SAN FRANCISCO — Ambac Assurance Corp. has filed a lawsuit against Hercules, Calif., after the city’s redevelopment agency defaulted Wednesday on a debt service payment. The city said the suit could tip it into bankruptcy.

The agency failed to make a $2.4 million debt service payment on Wednesday using its tax revenues, and instead used the insurer’s surety reserve to do so.

The move prompted Standard & Poor’s to downgrade the underlying rating on the tax allocation bonds further into junk — to CC from CCC — in a report released Thursday.

Ambac alleges in the lawsuit, filed Monday in Contra Costa County Superior Court, that the redevelopment agency illegally transferred tax money to the city instead of using it to pay bondholders.

The city said it had loaned the money to the RDA for earlier debt service payments and the most recent tax revenues were used to pay the city back.

Hercules said in a disclosure filing for bondholders that if it loses the lawsuit, it may be forced to file for Chapter 9 bankruptcy.

“Since the cessation of city operations, including public safety operations, would be unacceptable and dangerous to the public health safety and welfare, the city and agency might be left with no choice but to seek to file a petition under Chapter 9 of the bankruptcy code,” said the filing by the city’s interim finance director and RDA treasurer, David Baum, on the Municipal Securities Rulemaking Board’s EMMA website.

Standard & Poor’s said in its downgrade report that it expects Hercules will continue to lack the necessary tax revenue to cover its redevelopment debt service, and the insurer’s reserve funds could run out in less than two years.

Hercules, which has a population of 26,000, sits on the northeast shore of San Francisco Bay, a few miles south of Vallejo, which itself exited bankruptcy earlier this month.

On Tuesday, Ambac filed a preliminary injunction to freeze $4.1 million of city funds, which it claims is the amount of tax revenue owed to the trustee, or in lieu a claim on city property for the amount. The court denied the insurer’s requests and set a hearing for Feb. 12 on the injunction.

Ambac has issued surety bonds and insured $56.2 million of tax allocation bonds issued by the city’s RDA in 2005 and $60.5 million of tax allocation bonds issued in 2007.

The issue is complicated by recent legislation that forced California redevelopment agencies to cease operations Wednesday. It also could be a harbinger of what could happen with other cities and counties in the state because of loans and transfers with their redevelopment agencies.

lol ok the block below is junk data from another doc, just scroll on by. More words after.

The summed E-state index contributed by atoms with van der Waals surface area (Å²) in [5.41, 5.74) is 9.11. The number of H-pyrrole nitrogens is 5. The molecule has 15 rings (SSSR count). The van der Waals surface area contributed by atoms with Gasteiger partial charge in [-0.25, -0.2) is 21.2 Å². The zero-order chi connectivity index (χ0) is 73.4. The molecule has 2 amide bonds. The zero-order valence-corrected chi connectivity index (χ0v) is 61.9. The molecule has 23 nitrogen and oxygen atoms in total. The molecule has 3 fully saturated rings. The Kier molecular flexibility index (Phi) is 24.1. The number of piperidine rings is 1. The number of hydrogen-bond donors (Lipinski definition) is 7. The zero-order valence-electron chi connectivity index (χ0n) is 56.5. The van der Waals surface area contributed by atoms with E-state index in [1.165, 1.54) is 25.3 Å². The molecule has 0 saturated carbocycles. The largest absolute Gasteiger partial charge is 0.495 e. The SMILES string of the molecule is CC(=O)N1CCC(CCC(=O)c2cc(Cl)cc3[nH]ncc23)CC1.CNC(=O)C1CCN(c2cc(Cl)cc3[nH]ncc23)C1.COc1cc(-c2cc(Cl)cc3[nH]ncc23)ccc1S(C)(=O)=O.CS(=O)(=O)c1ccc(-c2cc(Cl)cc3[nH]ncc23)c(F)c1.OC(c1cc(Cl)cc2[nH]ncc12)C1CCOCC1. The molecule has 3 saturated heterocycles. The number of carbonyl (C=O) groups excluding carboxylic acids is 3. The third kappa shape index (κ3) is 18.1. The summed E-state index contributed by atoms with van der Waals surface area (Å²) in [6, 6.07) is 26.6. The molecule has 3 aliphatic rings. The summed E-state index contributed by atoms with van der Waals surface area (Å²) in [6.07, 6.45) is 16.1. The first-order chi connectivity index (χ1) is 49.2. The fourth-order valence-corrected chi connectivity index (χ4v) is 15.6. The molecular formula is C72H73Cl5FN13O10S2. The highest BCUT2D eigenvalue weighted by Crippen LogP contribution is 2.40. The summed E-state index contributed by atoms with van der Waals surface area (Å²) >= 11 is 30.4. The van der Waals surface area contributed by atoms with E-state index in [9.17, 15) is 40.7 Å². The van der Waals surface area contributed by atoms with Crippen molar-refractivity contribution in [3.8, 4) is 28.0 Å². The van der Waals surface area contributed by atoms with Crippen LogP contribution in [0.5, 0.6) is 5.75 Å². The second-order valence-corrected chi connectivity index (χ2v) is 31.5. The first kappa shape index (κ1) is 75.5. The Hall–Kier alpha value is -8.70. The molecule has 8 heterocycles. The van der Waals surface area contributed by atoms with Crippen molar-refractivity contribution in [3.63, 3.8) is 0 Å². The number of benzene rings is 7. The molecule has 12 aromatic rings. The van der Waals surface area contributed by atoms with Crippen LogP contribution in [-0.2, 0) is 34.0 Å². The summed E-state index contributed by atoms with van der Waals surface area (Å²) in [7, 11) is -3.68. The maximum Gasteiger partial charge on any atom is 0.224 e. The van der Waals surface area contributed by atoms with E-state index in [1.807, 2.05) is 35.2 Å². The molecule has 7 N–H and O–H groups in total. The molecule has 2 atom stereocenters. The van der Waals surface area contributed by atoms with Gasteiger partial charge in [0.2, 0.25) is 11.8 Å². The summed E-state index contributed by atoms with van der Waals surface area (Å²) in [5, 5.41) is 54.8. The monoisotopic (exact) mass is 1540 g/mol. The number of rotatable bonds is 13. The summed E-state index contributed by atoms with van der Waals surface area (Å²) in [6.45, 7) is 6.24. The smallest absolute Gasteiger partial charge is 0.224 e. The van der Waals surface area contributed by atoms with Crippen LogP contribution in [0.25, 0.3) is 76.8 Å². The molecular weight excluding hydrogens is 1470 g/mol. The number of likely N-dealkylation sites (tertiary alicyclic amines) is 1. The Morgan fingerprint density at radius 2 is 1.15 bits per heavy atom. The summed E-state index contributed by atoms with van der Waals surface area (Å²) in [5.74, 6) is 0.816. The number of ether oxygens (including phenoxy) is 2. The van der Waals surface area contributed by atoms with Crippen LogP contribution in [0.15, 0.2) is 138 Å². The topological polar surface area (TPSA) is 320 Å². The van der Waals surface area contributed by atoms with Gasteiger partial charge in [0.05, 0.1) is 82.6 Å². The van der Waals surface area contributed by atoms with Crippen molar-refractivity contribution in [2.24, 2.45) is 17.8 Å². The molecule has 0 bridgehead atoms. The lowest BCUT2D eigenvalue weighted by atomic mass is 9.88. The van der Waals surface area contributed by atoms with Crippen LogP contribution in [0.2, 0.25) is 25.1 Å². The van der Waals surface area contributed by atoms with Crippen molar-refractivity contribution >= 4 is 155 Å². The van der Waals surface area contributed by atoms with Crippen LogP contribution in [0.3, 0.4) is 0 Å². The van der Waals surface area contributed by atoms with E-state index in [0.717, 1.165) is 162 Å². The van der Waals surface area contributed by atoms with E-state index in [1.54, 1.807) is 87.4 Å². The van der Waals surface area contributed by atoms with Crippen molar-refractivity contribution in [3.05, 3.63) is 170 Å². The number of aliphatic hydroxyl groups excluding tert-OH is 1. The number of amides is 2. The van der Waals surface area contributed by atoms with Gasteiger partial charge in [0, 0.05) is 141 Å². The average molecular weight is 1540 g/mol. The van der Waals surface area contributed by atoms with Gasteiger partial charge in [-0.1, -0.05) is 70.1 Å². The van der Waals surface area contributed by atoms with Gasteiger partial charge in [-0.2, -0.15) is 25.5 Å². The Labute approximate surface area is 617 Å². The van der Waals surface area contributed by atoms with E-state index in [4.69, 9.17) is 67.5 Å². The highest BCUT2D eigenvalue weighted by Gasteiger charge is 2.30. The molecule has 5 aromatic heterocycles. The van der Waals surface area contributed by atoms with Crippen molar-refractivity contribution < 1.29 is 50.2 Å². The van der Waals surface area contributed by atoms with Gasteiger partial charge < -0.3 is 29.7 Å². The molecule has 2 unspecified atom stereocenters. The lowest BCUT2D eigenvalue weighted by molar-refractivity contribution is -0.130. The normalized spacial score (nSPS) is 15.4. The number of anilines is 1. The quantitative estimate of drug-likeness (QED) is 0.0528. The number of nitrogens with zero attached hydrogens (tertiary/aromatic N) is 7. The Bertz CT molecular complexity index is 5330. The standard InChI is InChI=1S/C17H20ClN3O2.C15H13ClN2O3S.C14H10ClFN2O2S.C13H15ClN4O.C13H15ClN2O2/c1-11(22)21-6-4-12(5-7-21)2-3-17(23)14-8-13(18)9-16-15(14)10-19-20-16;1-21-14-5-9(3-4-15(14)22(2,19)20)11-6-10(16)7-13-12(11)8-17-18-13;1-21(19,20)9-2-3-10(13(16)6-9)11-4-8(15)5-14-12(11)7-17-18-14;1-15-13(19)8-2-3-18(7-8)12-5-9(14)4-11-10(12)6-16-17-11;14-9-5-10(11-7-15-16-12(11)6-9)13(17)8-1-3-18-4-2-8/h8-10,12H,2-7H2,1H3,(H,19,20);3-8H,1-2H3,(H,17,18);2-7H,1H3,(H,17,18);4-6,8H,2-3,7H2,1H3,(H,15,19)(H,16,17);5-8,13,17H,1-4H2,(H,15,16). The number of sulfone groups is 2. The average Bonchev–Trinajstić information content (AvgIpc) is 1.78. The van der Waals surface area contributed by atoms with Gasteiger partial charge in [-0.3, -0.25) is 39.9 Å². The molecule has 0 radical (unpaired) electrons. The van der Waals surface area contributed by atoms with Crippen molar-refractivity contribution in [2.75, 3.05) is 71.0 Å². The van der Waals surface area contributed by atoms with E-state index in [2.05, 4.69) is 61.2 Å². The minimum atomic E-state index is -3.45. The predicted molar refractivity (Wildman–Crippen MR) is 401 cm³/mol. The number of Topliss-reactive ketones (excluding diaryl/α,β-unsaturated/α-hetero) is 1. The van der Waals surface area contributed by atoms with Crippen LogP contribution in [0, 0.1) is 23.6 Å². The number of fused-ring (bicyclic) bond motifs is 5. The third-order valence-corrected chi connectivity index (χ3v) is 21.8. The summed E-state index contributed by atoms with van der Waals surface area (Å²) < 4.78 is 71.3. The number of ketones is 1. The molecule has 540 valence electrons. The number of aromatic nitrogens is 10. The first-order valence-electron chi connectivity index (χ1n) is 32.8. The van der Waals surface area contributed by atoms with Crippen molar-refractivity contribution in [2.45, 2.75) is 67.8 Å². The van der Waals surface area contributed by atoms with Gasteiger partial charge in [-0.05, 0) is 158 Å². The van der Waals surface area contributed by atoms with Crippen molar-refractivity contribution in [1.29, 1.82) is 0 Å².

Obligations between cities and their RDAs, such as loans or transfers, made since the beginning of last year could be voided because of the legislation.

Contracts between redevelopment agencies and third parties, such as bondholders, are expected to be protected during the process of transferring the responsibility for obligations.

The lawsuit is just the latest in a long string of legal troubles related to the city’s finances.

In August, state Controller John Chiang ordered an investigation into the city, saying his office found major problems with the city’s finances. The investigation is still ongoing.

Earlier in 2011, the Contra Costa County grand jury said in a report that the city has used bond funding to make up a $6.6 million deficit. In 2010, the same grand jury described the appearance of impropriety and-or lack of transparency in the city housing and business loan program.

In April, Hercules hired the Municipal Resource Group to review its finances. The consultant found that the city’s RDA was basically insolvent and unable to make debt service payments without help from the city’s general fund.

The redevelopment agency and the Hercules Public Financing Authority have more than $162 million of outstanding debt. That does not include debt associated with assessment districts, the report said.

The consultant report said the RDA’s assessed valuations and tax-increment revenues have fallen by 25% over the past three years.

The financial troubles have also coincided with political problems.

In June, Hercules residents voted to remove the police major and a City Council member from office following a recall drive by residents in a controversy over the budget and their dealings with the former city manager.

While that city manager, Nelson Oliva, was out on sick leave,  interim city manager Charlie Long uncovered Hercules’ dire financial situation, made structural changes and hired a new finance director.

Then the City Council fired Long and put Oliva back in his position until he retired.

The city’s police chief temporarily took over the position until an interim city manger was hired and then replaced in October by Steve Duran.

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